#6 volcanohunter

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Posted 27 November 2006 - 01:42 PM

In recent years, the NBoC hasn't performed a lot of MacMillan's non-narrative works. The Taming of the Shrew, Romeo and Juliet, and Manon are all quite popular. But as for plotless ballets, I can only remember "Solitaire" (which I think is also quite accessible).

As far as I can remember, Manon is the only one of MacMillan's overtly narrative ballets the company has in its repertoire. Shrew and Romeo & Juliet were choreographed by John Cranko, as was Onegin. Besides Manon, the NBoC has performed MacMillan's Concerto, Elite Syncopations, Gloria, Solitaire and, of course, Song of the Earth.

#7 Noreen Arnold

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Posted 27 November 2006 - 02:31 PM

I was there on Sunday and was profoundly moved by “Song of the Earth.” I didn’t see any of the other casts so I have no comparisons to make, but I thought Jennifer Fournier wonderful in the role. I’ve read about the ballet but this was my first viewing and perhaps it’s my own age, and the fact that I’ve lately lost people close to me, but the concept that death is our companion all through life - a shadow perhaps or a mirror image of us - was deeply moving. I’m not sure exactly why I was so personally effected; I can only admit that I was. I can understand why it’s considered one of MacMillan’s master works. I would like to have seen it again, perhaps with Rodriguez in the main role.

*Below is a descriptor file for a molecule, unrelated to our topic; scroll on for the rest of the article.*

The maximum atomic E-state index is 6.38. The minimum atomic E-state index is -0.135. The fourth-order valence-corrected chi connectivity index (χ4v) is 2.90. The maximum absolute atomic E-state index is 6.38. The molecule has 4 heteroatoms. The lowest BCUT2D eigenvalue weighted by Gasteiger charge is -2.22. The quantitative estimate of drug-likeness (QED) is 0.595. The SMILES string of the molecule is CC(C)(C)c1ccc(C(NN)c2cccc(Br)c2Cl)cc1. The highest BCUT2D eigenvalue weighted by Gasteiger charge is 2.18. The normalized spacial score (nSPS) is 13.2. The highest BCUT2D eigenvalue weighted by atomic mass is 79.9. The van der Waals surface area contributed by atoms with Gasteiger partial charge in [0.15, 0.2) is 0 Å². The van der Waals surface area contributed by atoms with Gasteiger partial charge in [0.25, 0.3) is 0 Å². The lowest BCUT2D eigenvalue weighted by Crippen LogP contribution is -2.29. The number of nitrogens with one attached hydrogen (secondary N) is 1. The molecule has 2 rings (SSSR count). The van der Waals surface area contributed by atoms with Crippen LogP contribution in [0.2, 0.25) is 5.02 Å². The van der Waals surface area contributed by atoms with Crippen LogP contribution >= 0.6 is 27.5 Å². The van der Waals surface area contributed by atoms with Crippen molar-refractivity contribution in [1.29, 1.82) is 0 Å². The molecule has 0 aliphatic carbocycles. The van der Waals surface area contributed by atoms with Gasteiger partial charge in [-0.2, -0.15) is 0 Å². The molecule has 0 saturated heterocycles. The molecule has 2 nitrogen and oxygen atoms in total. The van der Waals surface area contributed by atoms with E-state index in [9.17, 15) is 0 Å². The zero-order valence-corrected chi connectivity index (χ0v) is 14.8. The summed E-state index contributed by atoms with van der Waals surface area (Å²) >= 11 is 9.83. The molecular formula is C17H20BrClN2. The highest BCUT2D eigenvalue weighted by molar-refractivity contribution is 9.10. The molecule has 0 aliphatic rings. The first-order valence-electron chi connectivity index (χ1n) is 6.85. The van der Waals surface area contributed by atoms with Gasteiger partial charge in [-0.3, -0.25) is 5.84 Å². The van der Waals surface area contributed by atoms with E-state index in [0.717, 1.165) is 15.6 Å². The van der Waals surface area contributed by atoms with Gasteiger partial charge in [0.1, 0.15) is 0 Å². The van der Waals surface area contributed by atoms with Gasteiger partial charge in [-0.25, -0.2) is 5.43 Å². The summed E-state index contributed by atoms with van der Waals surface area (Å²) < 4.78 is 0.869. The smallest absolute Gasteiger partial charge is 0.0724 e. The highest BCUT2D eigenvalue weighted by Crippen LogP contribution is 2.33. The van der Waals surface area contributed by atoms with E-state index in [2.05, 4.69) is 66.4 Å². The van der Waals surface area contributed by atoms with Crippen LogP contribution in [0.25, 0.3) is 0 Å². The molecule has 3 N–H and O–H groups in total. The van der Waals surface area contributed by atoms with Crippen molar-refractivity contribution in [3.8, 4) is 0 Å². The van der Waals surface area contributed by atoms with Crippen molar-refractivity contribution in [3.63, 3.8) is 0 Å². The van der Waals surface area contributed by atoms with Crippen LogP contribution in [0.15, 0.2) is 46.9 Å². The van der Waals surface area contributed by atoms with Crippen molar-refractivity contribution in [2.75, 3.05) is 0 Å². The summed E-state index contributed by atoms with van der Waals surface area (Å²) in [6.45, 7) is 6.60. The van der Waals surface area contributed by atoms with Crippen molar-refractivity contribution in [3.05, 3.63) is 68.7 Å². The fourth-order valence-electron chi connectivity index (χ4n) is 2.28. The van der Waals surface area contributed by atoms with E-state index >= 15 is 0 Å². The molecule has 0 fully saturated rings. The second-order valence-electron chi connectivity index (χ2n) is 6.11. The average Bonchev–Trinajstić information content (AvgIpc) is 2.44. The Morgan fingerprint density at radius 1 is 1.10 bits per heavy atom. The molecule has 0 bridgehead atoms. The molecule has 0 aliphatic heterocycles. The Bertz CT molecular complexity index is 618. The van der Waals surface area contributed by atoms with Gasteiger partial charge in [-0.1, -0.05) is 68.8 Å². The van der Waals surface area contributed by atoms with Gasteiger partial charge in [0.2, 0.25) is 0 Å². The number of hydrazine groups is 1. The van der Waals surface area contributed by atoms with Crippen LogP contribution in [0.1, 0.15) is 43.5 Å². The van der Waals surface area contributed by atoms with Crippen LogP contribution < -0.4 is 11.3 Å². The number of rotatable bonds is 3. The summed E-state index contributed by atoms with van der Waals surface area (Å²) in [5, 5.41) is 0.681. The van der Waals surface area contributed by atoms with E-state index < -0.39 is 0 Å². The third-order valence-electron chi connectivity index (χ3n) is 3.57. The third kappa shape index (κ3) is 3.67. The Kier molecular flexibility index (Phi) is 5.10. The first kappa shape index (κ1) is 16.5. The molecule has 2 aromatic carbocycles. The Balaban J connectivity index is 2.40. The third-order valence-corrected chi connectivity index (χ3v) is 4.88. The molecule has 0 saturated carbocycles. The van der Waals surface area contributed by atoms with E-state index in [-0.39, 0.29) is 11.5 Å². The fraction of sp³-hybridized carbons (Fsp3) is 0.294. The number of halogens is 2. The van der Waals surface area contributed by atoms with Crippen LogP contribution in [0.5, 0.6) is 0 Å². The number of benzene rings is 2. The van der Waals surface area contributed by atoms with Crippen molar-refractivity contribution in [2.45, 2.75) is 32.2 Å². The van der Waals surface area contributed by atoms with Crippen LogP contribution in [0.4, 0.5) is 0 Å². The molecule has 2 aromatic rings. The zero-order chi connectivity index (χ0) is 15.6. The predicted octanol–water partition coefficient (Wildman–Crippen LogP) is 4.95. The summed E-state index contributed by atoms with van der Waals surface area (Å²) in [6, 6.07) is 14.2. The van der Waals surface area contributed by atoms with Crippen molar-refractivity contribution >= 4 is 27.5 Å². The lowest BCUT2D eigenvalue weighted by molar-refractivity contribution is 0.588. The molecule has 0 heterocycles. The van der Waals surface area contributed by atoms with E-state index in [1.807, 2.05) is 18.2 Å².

I saw “Gloria” many years ago when the Royal Ballet came to Toronto and was completely blown away by the ballet. I rushed out the next day to buy tickets for another performance. Jennifer Penny, Julian Hosking and Wayne Eagling were the dancers for those performances and I can remember all these years later just how wonderful they were. That last moment of the ballet when the lone soldier stands at the top of the trench and looks back at the audience and then drops out of sight was chilling....it made palpable the sense of loss, of countless young lives destroyed. A whole generation gone. When the National Ballet scheduled the ballet several years ago, I told all my friends they just had to see it because it was so great. But when the company performed it the ballet just didn’t have the same impact for me. I’m not sure if the coaching was faulty or if the dancers just didn’t get it. Perhaps the music and the history resonates more deeply with the British and the Royal Ballet dancers could feel a real emotional attachement to it. Who knows.